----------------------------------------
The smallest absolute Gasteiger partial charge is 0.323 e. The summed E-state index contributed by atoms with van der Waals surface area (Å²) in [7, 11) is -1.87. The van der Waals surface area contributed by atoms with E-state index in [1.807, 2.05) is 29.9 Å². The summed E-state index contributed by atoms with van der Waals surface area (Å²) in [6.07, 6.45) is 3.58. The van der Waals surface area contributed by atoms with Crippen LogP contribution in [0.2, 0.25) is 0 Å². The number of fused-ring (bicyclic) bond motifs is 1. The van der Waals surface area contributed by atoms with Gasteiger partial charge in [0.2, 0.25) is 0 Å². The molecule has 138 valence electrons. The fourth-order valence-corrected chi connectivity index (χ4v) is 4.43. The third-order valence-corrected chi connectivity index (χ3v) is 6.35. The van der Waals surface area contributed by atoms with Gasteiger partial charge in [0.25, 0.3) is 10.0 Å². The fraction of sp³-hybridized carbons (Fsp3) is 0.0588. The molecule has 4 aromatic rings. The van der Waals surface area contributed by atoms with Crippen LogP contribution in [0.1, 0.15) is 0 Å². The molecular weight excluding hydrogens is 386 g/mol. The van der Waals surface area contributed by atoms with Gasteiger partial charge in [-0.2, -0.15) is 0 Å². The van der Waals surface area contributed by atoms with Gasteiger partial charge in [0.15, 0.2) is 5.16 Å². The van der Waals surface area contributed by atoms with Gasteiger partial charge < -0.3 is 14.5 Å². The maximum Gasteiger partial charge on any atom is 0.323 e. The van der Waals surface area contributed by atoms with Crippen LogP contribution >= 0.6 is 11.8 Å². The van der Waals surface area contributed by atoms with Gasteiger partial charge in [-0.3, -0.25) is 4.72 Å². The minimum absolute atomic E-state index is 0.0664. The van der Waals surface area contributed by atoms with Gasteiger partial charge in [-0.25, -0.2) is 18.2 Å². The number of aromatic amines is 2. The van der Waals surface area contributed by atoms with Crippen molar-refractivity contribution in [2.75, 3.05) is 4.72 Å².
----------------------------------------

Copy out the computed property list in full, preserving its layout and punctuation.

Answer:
The smallest absolute Gasteiger partial charge is 0.323 e. The summed E-state index contributed by atoms with van der Waals surface area (Å²) in [7, 11) is -1.87. The van der Waals surface area contributed by atoms with E-state index in [1.807, 2.05) is 29.9 Å². The summed E-state index contributed by atoms with van der Waals surface area (Å²) in [6.07, 6.45) is 3.58. The van der Waals surface area contributed by atoms with Crippen LogP contribution in [0.2, 0.25) is 0 Å². The number of fused-ring (bicyclic) bond motifs is 1. The van der Waals surface area contributed by atoms with Gasteiger partial charge in [0.2, 0.25) is 0 Å². The molecule has 138 valence electrons. The fourth-order valence-corrected chi connectivity index (χ4v) is 4.43. The third-order valence-corrected chi connectivity index (χ3v) is 6.35. The van der Waals surface area contributed by atoms with Gasteiger partial charge in [0.25, 0.3) is 10.0 Å². The fraction of sp³-hybridized carbons (Fsp3) is 0.0588. The molecule has 4 aromatic rings. The van der Waals surface area contributed by atoms with Crippen LogP contribution in [0.1, 0.15) is 0 Å². The molecular weight excluding hydrogens is 386 g/mol. The van der Waals surface area contributed by atoms with Gasteiger partial charge in [-0.2, -0.15) is 0 Å². The van der Waals surface area contributed by atoms with Gasteiger partial charge in [0.15, 0.2) is 5.16 Å². The van der Waals surface area contributed by atoms with Gasteiger partial charge < -0.3 is 14.5 Å². The maximum Gasteiger partial charge on any atom is 0.323 e. The van der Waals surface area contributed by atoms with Crippen LogP contribution >= 0.6 is 11.8 Å². The van der Waals surface area contributed by atoms with Gasteiger partial charge in [-0.3, -0.25) is 4.72 Å². The minimum absolute atomic E-state index is 0.0664. The van der Waals surface area contributed by atoms with Gasteiger partial charge in [-0.25, -0.2) is 18.2 Å². The number of aromatic amines is 2. The van der Waals surface area contributed by atoms with Crippen molar-refractivity contribution in [2.75, 3.05) is 4.72 Å².